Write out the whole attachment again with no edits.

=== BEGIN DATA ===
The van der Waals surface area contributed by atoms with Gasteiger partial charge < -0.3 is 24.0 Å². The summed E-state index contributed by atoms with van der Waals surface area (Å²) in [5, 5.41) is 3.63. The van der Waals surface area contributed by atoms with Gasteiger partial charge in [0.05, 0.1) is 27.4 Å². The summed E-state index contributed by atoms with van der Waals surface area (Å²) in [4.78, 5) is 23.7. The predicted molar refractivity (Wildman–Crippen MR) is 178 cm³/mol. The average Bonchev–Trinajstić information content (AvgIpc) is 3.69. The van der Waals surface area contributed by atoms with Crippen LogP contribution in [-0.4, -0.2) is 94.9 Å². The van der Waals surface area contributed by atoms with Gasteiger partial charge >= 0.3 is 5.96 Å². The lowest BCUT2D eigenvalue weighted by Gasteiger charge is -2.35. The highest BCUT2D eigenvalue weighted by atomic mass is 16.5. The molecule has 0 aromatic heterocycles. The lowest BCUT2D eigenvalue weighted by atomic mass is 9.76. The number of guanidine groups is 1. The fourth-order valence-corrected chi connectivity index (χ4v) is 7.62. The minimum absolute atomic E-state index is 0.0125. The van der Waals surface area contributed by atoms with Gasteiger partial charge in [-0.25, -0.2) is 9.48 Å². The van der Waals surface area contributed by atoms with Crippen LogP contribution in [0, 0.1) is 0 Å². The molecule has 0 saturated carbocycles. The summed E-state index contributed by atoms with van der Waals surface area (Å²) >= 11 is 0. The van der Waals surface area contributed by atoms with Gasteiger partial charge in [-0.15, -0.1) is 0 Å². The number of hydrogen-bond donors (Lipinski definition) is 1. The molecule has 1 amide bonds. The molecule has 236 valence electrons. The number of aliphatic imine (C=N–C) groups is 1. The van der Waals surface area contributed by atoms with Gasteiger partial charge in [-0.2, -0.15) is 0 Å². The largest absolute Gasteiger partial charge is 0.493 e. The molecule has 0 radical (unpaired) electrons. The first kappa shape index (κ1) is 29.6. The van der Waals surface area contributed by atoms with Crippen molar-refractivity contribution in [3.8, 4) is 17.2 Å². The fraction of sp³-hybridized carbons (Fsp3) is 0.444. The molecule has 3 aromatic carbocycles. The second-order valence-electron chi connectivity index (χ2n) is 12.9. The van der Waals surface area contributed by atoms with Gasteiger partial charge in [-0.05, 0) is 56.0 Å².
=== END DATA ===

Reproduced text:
The van der Waals surface area contributed by atoms with Gasteiger partial charge < -0.3 is 24.0 Å². The summed E-state index contributed by atoms with van der Waals surface area (Å²) in [5, 5.41) is 3.63. The van der Waals surface area contributed by atoms with Gasteiger partial charge in [0.05, 0.1) is 27.4 Å². The summed E-state index contributed by atoms with van der Waals surface area (Å²) in [4.78, 5) is 23.7. The predicted molar refractivity (Wildman–Crippen MR) is 178 cm³/mol. The average Bonchev–Trinajstić information content (AvgIpc) is 3.69. The van der Waals surface area contributed by atoms with Crippen LogP contribution in [-0.4, -0.2) is 94.9 Å². The van der Waals surface area contributed by atoms with Gasteiger partial charge >= 0.3 is 5.96 Å². The lowest BCUT2D eigenvalue weighted by Gasteiger charge is -2.35. The highest BCUT2D eigenvalue weighted by atomic mass is 16.5. The molecule has 0 aromatic heterocycles. The lowest BCUT2D eigenvalue weighted by atomic mass is 9.76. The number of guanidine groups is 1. The fourth-order valence-corrected chi connectivity index (χ4v) is 7.62. The minimum absolute atomic E-state index is 0.0125. The van der Waals surface area contributed by atoms with Gasteiger partial charge in [-0.25, -0.2) is 9.48 Å². The van der Waals surface area contributed by atoms with Crippen LogP contribution in [0, 0.1) is 0 Å². The molecule has 0 saturated carbocycles. The summed E-state index contributed by atoms with van der Waals surface area (Å²) >= 11 is 0. The van der Waals surface area contributed by atoms with Gasteiger partial charge in [-0.15, -0.1) is 0 Å². The number of hydrogen-bond donors (Lipinski definition) is 1. The molecule has 1 amide bonds. The molecule has 236 valence electrons. The number of aliphatic imine (C=N–C) groups is 1. The van der Waals surface area contributed by atoms with Gasteiger partial charge in [-0.2, -0.15) is 0 Å². The largest absolute Gasteiger partial charge is 0.493 e. The molecule has 0 radical (unpaired) electrons. The first kappa shape index (κ1) is 29.6. The van der Waals surface area contributed by atoms with Crippen molar-refractivity contribution in [3.8, 4) is 17.2 Å². The fraction of sp³-hybridized carbons (Fsp3) is 0.444. The molecule has 3 aromatic carbocycles. The second-order valence-electron chi connectivity index (χ2n) is 12.9. The van der Waals surface area contributed by atoms with Gasteiger partial charge in [-0.05, 0) is 56.0 Å².